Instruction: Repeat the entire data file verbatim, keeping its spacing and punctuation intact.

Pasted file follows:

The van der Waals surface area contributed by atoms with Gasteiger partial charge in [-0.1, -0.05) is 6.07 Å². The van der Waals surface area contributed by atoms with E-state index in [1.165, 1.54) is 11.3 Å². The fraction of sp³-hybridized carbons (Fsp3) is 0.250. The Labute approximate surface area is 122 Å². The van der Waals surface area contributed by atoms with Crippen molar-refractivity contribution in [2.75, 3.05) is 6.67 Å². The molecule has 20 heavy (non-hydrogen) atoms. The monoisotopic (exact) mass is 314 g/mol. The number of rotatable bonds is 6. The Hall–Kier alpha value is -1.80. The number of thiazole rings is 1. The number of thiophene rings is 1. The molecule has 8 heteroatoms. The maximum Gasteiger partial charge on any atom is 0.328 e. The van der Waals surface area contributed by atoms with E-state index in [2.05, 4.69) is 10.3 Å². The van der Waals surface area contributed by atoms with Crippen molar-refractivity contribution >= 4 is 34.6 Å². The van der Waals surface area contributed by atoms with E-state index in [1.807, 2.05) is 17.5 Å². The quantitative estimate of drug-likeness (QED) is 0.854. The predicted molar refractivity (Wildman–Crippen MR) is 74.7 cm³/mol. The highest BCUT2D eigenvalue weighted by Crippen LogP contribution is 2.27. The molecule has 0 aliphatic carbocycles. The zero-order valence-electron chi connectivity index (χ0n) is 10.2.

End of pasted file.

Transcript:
The van der Waals surface area contributed by atoms with Gasteiger partial charge in [-0.1, -0.05) is 6.07 Å². The van der Waals surface area contributed by atoms with E-state index in [1.165, 1.54) is 11.3 Å². The fraction of sp³-hybridized carbons (Fsp3) is 0.250. The Labute approximate surface area is 122 Å². The van der Waals surface area contributed by atoms with Crippen molar-refractivity contribution in [2.75, 3.05) is 6.67 Å². The molecule has 20 heavy (non-hydrogen) atoms. The monoisotopic (exact) mass is 314 g/mol. The number of rotatable bonds is 6. The Hall–Kier alpha value is -1.80. The number of thiazole rings is 1. The number of thiophene rings is 1. The molecule has 8 heteroatoms. The maximum Gasteiger partial charge on any atom is 0.328 e. The van der Waals surface area contributed by atoms with E-state index in [2.05, 4.69) is 10.3 Å². The van der Waals surface area contributed by atoms with Crippen molar-refractivity contribution >= 4 is 34.6 Å². The van der Waals surface area contributed by atoms with E-state index in [1.807, 2.05) is 17.5 Å². The quantitative estimate of drug-likeness (QED) is 0.854. The predicted molar refractivity (Wildman–Crippen MR) is 74.7 cm³/mol. The highest BCUT2D eigenvalue weighted by Crippen LogP contribution is 2.27. The molecule has 0 aliphatic carbocycles. The zero-order valence-electron chi connectivity index (χ0n) is 10.2.